Quaid-e-Azam presented his Fourteen Points as a constitutional amendment strategy to protect the political and democratic rights of the Muslim community in a self-ruling India. In 1928, an APC (All Parties Conference) held to address constitutional issues of Muslims. This article has all the information about 14 Points of Quaid-e-Azam, including the Nehru Report.
|Date:||28th March 1929|
|Proposed By:||Muhammad Ali Jinnah|
|Drafted By:||C Rajagopalchari|
|Appreciated By:||Muslim Community|
|Disregarded By:||Hindu Community|
|Point 1:||Federal System|
|Point 2:||Provincial Autonomy|
|Point 3:||Representation of Minorities|
|Point 4:||Number of Muslim Representative|
|Point 5:||Separate Electorates|
|Point 6:||Muslim Majority Provinces|
|Point 7:||Religious Liberty|
|Point 8:||Three-Fourth Representation|
|Point 9:||Separation of Sindh|
|Point 10:||Introduction of Reforms in N.W.F.P and Baluchistan|
|Point 11:||Government Services|
|Point 12:||Protection of Muslim’s culture and Language|
|Point 13:||One-Third Muslim Ministers|
|Aim:||To get more rights for Muslims|
|Presented At:||All India Muslim League Meeting|
|President of the Congress:||Jawaharlal (1929)|
Under Moti Laal Nehru’s supervision, the Committee formed. The Committee compiled a report known as the ‘Nehru Report,’ which demanded ‘Status of Sovereignty’ for India. Separate elections denied, and the allocation of seats for the Punjab and Bengal Muslims rejected. None of the demands from Muslims upheld in this report.
Since ‘Nehru Report’ was the last statement from the Hindu Community, Mr Jinnah was then authorized to present, in precise words, the foundation of any constitution of future to be formulated for India. Jinnah aimed to gain rights for the Muslim community.
He thus gave his fourteen points. These points contained all the interests of Muslim people at a heated moment. In these, he declared that it was a ‘parting of paths” and that he didn’t intend and wouldn’t have anything to interact with INC (Indian National Congress) in future.
Support to Jinnah
Jinnah had been motivated by the leaders of League to resurrect Muslim League as well as give it the correct direction. Consequently, these points by Jinnah became the Muslims’ demands and significantly impacted the thinking of the Muslims for the next twenty years until Pakistan came into being established in 1947.
Criticism of the Nehru Report
The report submitted at the AIML (All India Muslim League Council) meeting on 9th March 1929. Influential Muslim leaders Muhammad Shafi and Agha Khan strongly criticized ‘Nehru Report.’ They called it a death license as it proposed a joint electoral process for Muslims and Hindus.
Background Behind Fourteen Points
Jinnah departed for England in 1928 and returned six months later. In March 1929, the session of the Muslim League arranged in Delhi under the leadership of Jinnah. In his speech, he amalgamated the Muslim views into fourteen points, and these became Jinnah’s fourteen points.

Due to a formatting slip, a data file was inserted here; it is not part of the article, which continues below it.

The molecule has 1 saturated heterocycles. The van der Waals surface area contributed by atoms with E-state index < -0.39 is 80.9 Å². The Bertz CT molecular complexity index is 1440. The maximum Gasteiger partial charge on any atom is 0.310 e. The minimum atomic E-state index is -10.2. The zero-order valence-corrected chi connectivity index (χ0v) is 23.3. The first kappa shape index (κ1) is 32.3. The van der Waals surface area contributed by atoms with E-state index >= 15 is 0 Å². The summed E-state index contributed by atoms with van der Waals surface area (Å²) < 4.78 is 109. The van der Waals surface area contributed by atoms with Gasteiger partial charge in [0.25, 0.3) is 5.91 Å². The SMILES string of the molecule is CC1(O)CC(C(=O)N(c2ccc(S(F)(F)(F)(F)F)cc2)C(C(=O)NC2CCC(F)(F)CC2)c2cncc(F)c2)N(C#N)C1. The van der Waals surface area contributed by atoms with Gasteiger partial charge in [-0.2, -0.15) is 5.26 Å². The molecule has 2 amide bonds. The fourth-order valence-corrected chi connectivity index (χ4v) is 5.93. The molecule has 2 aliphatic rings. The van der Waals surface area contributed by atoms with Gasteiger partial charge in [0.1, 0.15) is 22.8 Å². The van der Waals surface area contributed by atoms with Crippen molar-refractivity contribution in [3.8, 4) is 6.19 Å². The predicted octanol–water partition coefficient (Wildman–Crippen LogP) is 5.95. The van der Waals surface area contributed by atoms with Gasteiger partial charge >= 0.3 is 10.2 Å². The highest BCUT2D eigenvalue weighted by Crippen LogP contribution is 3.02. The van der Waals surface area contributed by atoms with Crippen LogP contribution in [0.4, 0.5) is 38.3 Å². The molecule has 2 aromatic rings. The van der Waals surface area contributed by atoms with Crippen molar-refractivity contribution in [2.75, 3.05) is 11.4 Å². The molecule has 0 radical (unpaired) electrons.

Fourteen Points of Jinnah
1- Awarding Powers to Provinces
Future constitution’s form should be federal, and the provinces should have the residual powers.
2- Autonomy of Provinces
All provinces shall be given a uniform level of autonomy.
3- Representation of Minorities
All elected bodies and legislatures shall be established based on a precise principle of effective and adequate representation of minorities in each province, without limiting the majority in all provinces to even equality or minority.
4- Representation of Muslims in Central Legislature
Muslim participation in Central Legislature shouldn’t be less than one-third.
5- Separate Electoral
Separate elections shall make the representation of communal communities: provided that it’s accessible to every community, at any moment, to leave its separate elections in joint electorate’s favour.
6- Territorial Redistribution
Any regional reallocation that may require at any point shall not influence the Muslim majority in provinces NWFP, Bengal and Punjab.
7- Religious Freedom
The complete religious freedom shall be awarded to all groups.
8- Criteria for Passing the Resolutions
Any resolution or bill that three-fourth community members oppose should not be passed in the legislature.
9- Separation of Sindh
Sindh Province should be segregated from the presidency of Bombay.
10- Reforms in Baluchistan NWFP
Just like other provinces, there should be reforms in Baluchistan and NWFP.
11- Appropriate Shares of Muslims
Muslims should have fair shares in all resources, giving due respect to the criterion for performance.
12- Protection for Muslims
The law should provide sufficient protection for the safety and security of Muslim’s culture, personal law, religion, language, education, and language and also for Muslim charity organizations.
13- Representation of Muslims in Cabinets
Muslims should have one-third of representation in both Provincial and Central cabinets.
14- Amendments Criteria
Without the approval of the provinces, no amendment in the constitution should be made.
Congress Party and Hindus strongly criticized and rejected Jinnah’s points. Jawahar Laal Nehru regarded them as Ridiculous Fourteen Points of Jinnah.’ It ultimately prompted Jinnah to establish Pakistan.
After the Publication of fourteen points, Jinnah was asked to attend the round table conference, where he presented the Muslim perspective. On mid-night of 31st December, congress moved to river ‘Ravi’, and Jawahar Laal Nehru elevated a flag saying ‘long live revolution.’